VMware Removes Option For SD Card/USB as a Standalone Boot Device

by Danny Simmons
Senior Systems Engineer

VMware has announced that starting from the next major vSphere release, SD cards/USB media as a standalone boot device will not be supported. The decision to remove this option came about due to the many issues related to device reliability when SD cards are used as the boot device as reported by vSphere customers.

VMware strongly advises that you move away completely from using SD card/USB as a boot device option on any future server hardware.

vSphere 7 introduced changes to how the system storage partitions were laid out.

SD cards can continue to be used for the bootbank partition provided that a separate persistent local device to store the OSDATA partition (32GB minimum, 128GB recommended) is available in the host.

Preferably, the SD cards should be replaced with an M.2 or another local persistent device as the standalone boot option.















Additional information on ESXi System Storage Changes can be found here:






Additional information for solutions related to this article for ESXi 7.x and Future versions:





VMware strongly advises and highly recommends that customers start to plan and transition to use a persistent device for boot and ensure that SD cards are not chosen as an option to use as a boot device while ordering new hardware for their environment. Most vendors provide alternate boot devices including M.2 options.

Some of the reasons why SD cards will be unsustainable with the next major release are:

  1. Reads/Writes to System Storage continue to grow, mainly to the ESX-OSDATA partition. The OSDATA partition is a critical component that is required to be always available and also be persistent across reboots. OSDATA will be used in a variety of different ways as services and applications such as vSAN and NSX grow. OSDATA is used to store some of the runtime state, and for probes, backups of items such as configuration, timestamps etc. Access to other areas on OSDATA, such as VMTools and scratch portions will also grow. With each new vSphere release, more features will start relying on the OSDATA partition.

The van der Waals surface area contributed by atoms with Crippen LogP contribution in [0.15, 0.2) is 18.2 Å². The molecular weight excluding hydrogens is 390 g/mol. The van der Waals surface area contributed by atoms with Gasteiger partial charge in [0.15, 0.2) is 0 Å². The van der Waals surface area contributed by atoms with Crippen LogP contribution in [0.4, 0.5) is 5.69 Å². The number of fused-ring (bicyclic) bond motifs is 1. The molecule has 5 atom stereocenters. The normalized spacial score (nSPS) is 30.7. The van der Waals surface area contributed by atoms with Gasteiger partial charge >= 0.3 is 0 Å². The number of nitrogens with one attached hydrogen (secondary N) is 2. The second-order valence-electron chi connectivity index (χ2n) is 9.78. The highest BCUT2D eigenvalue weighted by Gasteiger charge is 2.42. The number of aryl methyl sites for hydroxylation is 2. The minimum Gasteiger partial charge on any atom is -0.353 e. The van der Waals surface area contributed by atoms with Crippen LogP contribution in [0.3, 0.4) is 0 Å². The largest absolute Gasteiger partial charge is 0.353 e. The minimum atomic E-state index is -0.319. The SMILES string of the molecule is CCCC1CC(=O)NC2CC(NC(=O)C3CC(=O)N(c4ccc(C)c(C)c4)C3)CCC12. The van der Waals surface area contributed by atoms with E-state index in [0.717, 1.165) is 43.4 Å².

2. Performance demands and IO loads cannot be continued to be met by SD cards. For example, the demands on writes to the scratch area have been growing. Another concern is the high frequency of IO with bursts such as logs or traces.
  3. There is no way to reliably check and monitor for the SD card endurance, as these devices usually do not provide support for diagnostics data. Wear-out issues and remaining endurance or lifetime can go undetected. In addition, not just writes but reads are also known to cause wear issues.
  4. SD/USB devices are prone to wear over time and are thus subject to failures, they are not designed for enterprise class use-cases.

Helient Systems will be contacting our Managed Services customers and Hardware Vendors to plan and account for these changes in future implementations.

If you would like assistance planning and remediating your environment, please contact our experts at service@helient.com.